Grand parking spot

This is where I parked the car for the night. The camp-site had not actually opened for the season, and no-one came around to collect a camping fee, which didn’t matter since the facilities weren’t open anyway. This is, I think, the parking lot, or possibly space for motor-homes and trailers.

Yesterday’s lambs were inside the fence behind the car:



My VW Caddy in Hvalfjörður

Although it is a very simple, clean look (only until you get closer: white cars are a nuisance to keep clean), I think the Caddy looks a bit plain with the original white paint job. I would like to get some tasteful decals to decorate it, but I don’t want it looking like it belongs to a rental company. Right now, of course, it looks like one of the things it was designed to be: a delivery van. Maybe I’ll use some of my photos, or perhaps some drawings? Decisions, decisions.

The mountain is called Þyrill.


The Anvil – Steðji (Staupasteinn)

Iceland_road_sign_E02.61.svgThe peculiar rock in the photos below is hidden in a small vale on the south side of Hvalfjörður, a short drive off the main road (turning right). It is marked as a place of interest (see the sign on the left) and the road-sign sign says “Steðji”, which means “Anvil” and is one of several names for it. Others include “Prestur” (“Priest”), “Karlinn í Skeiðhól” (the Old Man of Skeiðhóll) and “Staupasteinn” (literally “the rock on which goblets are placed”, although I think the “a” was probably inserted to make it easier to say the name rather than to indicate plurality, so Goblet Rock is probably a more correct translation). It used to be a stopping point by the highway, but must now be sought out specially. It has been a protected natural monument since 1974.

Unusually for a lone standing rock, it is not considered to be a petrified troll (although the Old Man… name seems to indicate that perhaps it was once seen as such), but rather the home of a friendly elf hermit named Staupa-Steinn. Incidentally, the American TV series Cheers was called Staupasteinn in Icelandic, a very suitable name for a bar, and in fact you can find at least one bar of that name in Iceland. It, however, postdates Cheers and is probably named after the TV series and not directly after the rock.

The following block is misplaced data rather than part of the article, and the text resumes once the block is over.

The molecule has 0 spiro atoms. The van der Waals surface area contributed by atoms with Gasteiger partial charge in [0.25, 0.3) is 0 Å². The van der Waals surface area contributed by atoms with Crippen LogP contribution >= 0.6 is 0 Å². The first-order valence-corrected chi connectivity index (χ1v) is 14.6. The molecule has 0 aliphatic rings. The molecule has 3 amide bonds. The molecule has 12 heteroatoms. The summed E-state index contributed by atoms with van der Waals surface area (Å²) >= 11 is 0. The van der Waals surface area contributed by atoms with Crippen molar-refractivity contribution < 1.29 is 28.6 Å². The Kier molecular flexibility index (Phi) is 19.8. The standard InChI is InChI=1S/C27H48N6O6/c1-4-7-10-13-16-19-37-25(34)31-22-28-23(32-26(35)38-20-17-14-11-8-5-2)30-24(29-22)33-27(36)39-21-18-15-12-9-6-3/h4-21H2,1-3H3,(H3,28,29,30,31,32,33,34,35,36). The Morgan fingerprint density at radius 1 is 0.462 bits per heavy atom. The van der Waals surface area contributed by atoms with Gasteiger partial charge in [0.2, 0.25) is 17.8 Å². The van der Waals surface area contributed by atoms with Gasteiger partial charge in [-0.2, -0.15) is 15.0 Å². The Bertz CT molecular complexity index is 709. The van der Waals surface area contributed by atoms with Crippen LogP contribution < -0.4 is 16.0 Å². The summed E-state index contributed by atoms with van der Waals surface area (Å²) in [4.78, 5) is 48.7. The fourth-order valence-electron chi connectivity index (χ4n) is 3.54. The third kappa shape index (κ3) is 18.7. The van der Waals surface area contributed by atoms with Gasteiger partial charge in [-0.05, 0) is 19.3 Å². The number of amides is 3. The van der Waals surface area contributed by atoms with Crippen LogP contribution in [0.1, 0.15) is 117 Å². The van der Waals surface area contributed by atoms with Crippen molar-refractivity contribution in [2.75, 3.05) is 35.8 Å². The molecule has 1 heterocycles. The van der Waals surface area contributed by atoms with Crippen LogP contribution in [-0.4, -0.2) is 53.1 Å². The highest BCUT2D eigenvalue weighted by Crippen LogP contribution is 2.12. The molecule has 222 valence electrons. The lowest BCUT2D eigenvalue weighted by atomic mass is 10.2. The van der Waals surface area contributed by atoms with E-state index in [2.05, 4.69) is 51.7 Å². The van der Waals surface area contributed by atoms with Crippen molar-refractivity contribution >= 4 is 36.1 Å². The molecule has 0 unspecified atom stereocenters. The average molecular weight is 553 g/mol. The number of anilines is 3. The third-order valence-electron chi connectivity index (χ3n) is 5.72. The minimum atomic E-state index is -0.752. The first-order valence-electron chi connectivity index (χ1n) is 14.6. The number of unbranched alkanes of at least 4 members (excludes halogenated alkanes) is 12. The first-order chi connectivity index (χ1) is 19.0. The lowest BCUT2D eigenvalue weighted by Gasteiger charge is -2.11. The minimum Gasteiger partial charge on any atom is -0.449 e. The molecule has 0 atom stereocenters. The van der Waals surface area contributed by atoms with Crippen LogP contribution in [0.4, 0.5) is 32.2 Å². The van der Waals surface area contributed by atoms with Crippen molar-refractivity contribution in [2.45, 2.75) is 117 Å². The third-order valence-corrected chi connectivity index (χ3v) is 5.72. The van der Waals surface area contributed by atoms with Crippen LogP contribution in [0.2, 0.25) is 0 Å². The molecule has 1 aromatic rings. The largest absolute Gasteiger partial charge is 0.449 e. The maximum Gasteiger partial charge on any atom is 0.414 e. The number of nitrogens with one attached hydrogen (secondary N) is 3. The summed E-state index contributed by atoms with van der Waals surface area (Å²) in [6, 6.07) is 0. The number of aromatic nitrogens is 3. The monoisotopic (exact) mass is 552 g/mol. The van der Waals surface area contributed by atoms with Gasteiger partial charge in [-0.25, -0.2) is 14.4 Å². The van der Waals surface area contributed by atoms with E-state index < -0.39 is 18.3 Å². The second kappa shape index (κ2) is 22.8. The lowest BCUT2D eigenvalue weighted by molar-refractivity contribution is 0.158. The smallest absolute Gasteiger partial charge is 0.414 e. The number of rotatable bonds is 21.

From this angle, it looks like a slightly misshapen goblet, a fist or perhaps a tree. What do you see?



I wonder what other nationalities would call it? Seeing it from this angle I am pretty certain an American would call it the “Catcher’s Mitt”.



Seen in a wider context:


Sunday drive to Seltún and Kleifarvatn


I mentioned, in an earlier post, that I have a new car which serves the dual purpose of daily transport and motorhome. The objective of taking it out for a day’s driving was, partly, to test everything before I set off on an overnight trip. I wanted to get used to driving a car that is longer and slightly wider than my old one, test the equipment and generally learn the car. I also wanted to see how the interior would test out, i.e. the bed, cupboards and drawers my father and I installed to turn the van into a motor home.


Apart from a drawer that wanted to stay open and some creaking of the wood and rattling of things I hadn’t secured properly, it acquitted itself very nicely. The Saturday drive tested the installed interior for noise, and the comfort and manoeuvrability of the vehicle. On Sunday I took it out again, this time to test it on a hilly, winding road that is part gravel, part tarmac. Aside form a minor difficulty on a steep, very gravelly hill, the car performed well and I considered myself prepared to take it on an overnight expedition.

(I have been on two since then. More on that in a later post.)

Lastly, here are some photos from the Seltún geothermal area, which I visited during the drive:





Not really – but the waterfall is called Hjálparfoss (Help Fall).

Looking small, tranquil and cute:


With a human included for scale it doesn’t look quite as cute: